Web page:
Fear and Inaction

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The Scriptures are full of these earthy, country wisdoms. They are pithy statements that reveal so much more than we often expect. I love this one in particular, because it helps me to understand something that is all too common in our shared human experience. If all I do is navel gaze, I will never accomplish anything in this life. But, the fact of the matter is that over-thinking things, or assigning too much importance to things outside of our control, in other words, wind-heeding, and cloud watching, gives us ʺconvenientʺ excuses for not having accomplished what we should have. We can, without any sense of irony, blame such external things for our failures: ʺIt was too windy to sow.ʺ Or, ʺIt looked like rain, that’s why I didn’t go out to reap.ʺ It is very hard to admit to ourselves that our inaction due to our fear, or our laziness, is the real cause of our lack of accomplishment.

I remember an acquaintance of mine back in the 70’s who belonged to what was then called the Jesus Movement. She was a very sweet and devout young woman. She had been out of work for several months and would complain in pitiable tones about not being able to get a job. On asking her what she was doing to get a job she responded with great innocence, ʺI am praying.ʺ I responded that that was great, but what are you doing? She had not sent out a single resume, she had made no phone calls, or knocked on any doors. She simply prayed. She was, I guess, waiting for a miracle, for someone to call her out of the blue and offer her a job.

Now, I believe in the power of prayer, but this seemed like wind-heeding and cloud watching to me. The reality was that she was almost paralyzed by the fear of rejection. She could not summon the courage to go out and risk the possibility of either rejection or acceptance. Rejection would prove to her that doing such things would only be painful. Or, if she did get a job, she would then have to take on its responsibilities. Fear is a terrible thing. All of us know its power over us. But it is a false power. If we face our fears, even though they may prove painful, and if we name them and take control of them, we will begin to free ourselves from their control. One of the things Jesus says often to the disciples is, ʺBe not afraid.ʺ He also repeats the phrase, ʺPeace be with you,ʺ many times. What prevents us from hearing those words and believing them in our hearts and minds?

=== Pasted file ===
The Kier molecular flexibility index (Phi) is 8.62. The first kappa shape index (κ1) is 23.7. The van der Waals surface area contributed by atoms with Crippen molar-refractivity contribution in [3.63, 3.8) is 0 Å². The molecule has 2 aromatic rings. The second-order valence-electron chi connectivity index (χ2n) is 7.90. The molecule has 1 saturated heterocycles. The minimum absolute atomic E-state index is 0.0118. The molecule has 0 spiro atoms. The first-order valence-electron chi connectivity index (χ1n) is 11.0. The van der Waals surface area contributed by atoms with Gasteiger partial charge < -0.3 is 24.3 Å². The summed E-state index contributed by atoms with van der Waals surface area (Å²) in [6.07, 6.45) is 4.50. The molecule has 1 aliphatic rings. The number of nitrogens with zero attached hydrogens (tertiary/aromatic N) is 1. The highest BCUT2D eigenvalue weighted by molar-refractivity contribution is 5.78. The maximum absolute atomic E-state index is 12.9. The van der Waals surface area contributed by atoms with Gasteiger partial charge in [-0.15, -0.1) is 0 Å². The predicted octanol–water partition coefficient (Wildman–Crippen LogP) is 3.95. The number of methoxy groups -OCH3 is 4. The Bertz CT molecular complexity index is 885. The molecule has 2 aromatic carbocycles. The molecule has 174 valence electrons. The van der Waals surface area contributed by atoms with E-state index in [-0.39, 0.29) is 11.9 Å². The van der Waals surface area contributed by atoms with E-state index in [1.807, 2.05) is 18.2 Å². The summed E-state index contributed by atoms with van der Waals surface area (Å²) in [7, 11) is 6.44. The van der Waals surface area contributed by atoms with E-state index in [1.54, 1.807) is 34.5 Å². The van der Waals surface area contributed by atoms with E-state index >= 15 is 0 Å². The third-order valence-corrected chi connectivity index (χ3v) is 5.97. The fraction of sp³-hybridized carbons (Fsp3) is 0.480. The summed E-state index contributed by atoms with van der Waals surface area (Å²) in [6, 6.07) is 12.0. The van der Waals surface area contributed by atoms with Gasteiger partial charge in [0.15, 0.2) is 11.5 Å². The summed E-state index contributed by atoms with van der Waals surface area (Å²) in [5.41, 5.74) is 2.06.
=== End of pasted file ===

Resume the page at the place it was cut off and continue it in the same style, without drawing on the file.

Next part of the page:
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The world is a ʺwindyʺ and ʺcloudyʺ place. We can feel overwhelmed at times by fears of the known, or of the unknown dangers that our decisions can bring. Though we say we believe in God’s love and grace, many times our actions show us that we still struggle with believing that he is with us, and that he is always willing to give us the graces we need to courageously confront all of our fears. But the kicker is that we have to act. Both inaction and action have their consequences. But inaction guarantees failure. Action, though scary, offers us the possibility of success, of making a difference, or at least of learning a valuable lesson for the next time.

Prayer is a necessary element of all of this, of course. Prayer before, prayer during, and prayer afterwards. Prayer before: for guidance and insight, indeed, for the courage to act in the world for the good, no matter the consequences. Prayer during: for the grace, the strength, and the continued commitment to the task. And prayer afterwards: prayers of thanksgiving for our successes, or for forgiveness and for the grace and the desire to not make the same mistakes the next time. As Christians we know that there is the prayer that we do in solitude and silence, on our knees, but if those prayers never become prayers prayed on our feet out in the world, they are all for naught. You see, prayer has its consequences too.

Let us pray that God give us the grace and the courage to sow the seeds of our faith in the world daily, even in the face of troubles, so that we can reap the harvest, even when it is stormy all around us. Amen.

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Dan Doyle is a husband, father, grandfather, Vietnam veteran, and retired professor of Humanities at Seattle University. He taught 13 years at the high school level and 22 years at the university level. He spends his time now babysitting his granddaughter. He is a poet and a blogger as well. Dan holds an AA degree in English Literature, a BA in Comparative Literature, and an MA in Theology, and writes regularly for The Veterans Site blog.